So someone’s come up with a nifty way of relating the Meyers-Briggs personality test to gaming. I thought I’d look it over and see how I fit.
I know I’m an INFP in real life, pretty strongly in all cases; I think my lowest percentage, the last time I took the test, was 64%. (I am not going to link to a MB test–anyone with even elementary Google-fu should be able to find one.) What about in gaming?
I/E: Introverts are those that approach a game primarily through their character. Extroverts are those who approach the game primarily through the world, setting, or situation. If you want to play in the world of Wheel of Time, you’re going the E road. If you want to play a farmer who grows into a great leader, in whatever setting, you’re going the I road.
I’m gonna say I’m I here. While I have been known to be drawn into a cool setting, it’s usually because I’m interested in the kinds of characters one can play there, rather than because I want to explore the setting itself.
N/S: Intuitives are basically No-Mythers, and Sensers are big Mythers. If you want the game to focus on tangible, repeatable, discrete elements you’re walking the road of S. If you’re more interested in the concepts, themes, and abstracts of the game then you are embarking on the path of N.
I’m not, honestly, certain what this one means, but I think I’m an N. Not a very strong preference, though.
T/F: This one changes very little between standard and game. If you think your way through game, want to focus on the logic, an intellectual appreciation, then you are on the Tower of T. If, otoh, you want game to be about feeling you way through, focusing on the emotionality, and having a gut level appreciation of game then you’re on the ship of F.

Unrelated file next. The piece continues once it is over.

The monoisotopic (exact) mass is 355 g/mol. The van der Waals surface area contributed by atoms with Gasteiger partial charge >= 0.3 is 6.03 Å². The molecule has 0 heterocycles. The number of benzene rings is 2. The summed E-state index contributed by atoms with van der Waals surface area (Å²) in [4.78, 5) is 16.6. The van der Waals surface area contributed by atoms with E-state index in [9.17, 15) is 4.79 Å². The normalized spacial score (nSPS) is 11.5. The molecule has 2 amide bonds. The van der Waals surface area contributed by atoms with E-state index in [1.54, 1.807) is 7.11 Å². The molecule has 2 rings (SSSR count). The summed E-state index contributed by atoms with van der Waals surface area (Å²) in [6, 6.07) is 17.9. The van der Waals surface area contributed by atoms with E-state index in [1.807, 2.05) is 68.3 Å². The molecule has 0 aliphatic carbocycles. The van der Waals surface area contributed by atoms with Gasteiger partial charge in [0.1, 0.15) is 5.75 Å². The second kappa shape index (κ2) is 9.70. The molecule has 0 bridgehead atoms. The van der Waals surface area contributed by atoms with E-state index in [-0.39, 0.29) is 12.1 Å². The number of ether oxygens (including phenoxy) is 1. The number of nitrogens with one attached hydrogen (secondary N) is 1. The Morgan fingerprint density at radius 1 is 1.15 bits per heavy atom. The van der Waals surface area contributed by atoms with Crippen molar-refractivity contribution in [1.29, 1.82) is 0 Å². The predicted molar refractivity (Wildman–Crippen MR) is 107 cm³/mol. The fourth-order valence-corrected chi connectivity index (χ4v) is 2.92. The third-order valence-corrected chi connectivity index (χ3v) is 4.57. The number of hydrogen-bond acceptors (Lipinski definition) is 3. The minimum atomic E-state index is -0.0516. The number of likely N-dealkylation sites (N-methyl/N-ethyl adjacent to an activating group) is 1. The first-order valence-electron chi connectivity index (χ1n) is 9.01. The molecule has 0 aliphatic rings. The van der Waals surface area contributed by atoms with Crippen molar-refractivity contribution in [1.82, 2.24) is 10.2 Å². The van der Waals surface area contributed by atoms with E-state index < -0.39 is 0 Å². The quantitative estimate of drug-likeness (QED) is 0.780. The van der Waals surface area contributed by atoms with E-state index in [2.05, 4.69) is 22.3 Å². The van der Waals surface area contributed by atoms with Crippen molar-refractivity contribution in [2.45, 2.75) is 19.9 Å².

F, all the way. I like logic and it’s fun to see how everything fits together, but I like emotion more, and I want to be involved with things.
J/P: Mo and I called this one Pressure (J) and Flow (P). Judging gamers want to hit it and quit it, they want discrete goals, short run games, quick closure, and games full of pressure that they can make statements about and through. Perceiving gamers want more flowing games, stories that flow into each other, long running campaigns, either no closure or closure that flows into a new story, and games that are about enjoying the flow rather than increasing the pressure.
I think I’m J here, but not very strongly. I like long-running campaigns, but I don’t want to go forever between interesting stuff, either. If we’re having 6 months of downtime, I want the GM to say, “OK, what do you do in the next six months? OK. When you get back together…”
So in gaming, InFj.
What about my characters? They tend to be a lot more about their interactions with the world, in that they expect to have an effect on it; this leads me to suspect that most of them are usually E. I’ve got problems enough trying to deal with my own intuition, so my characters are usually S–I don’t go for “immersion” in the sense most people seem to mean it. The characters are usually F, though, in that they’re more likely to rely on their own sense of right and wrong than on just logic. And I’m going to say they’re usually P, but not strongly.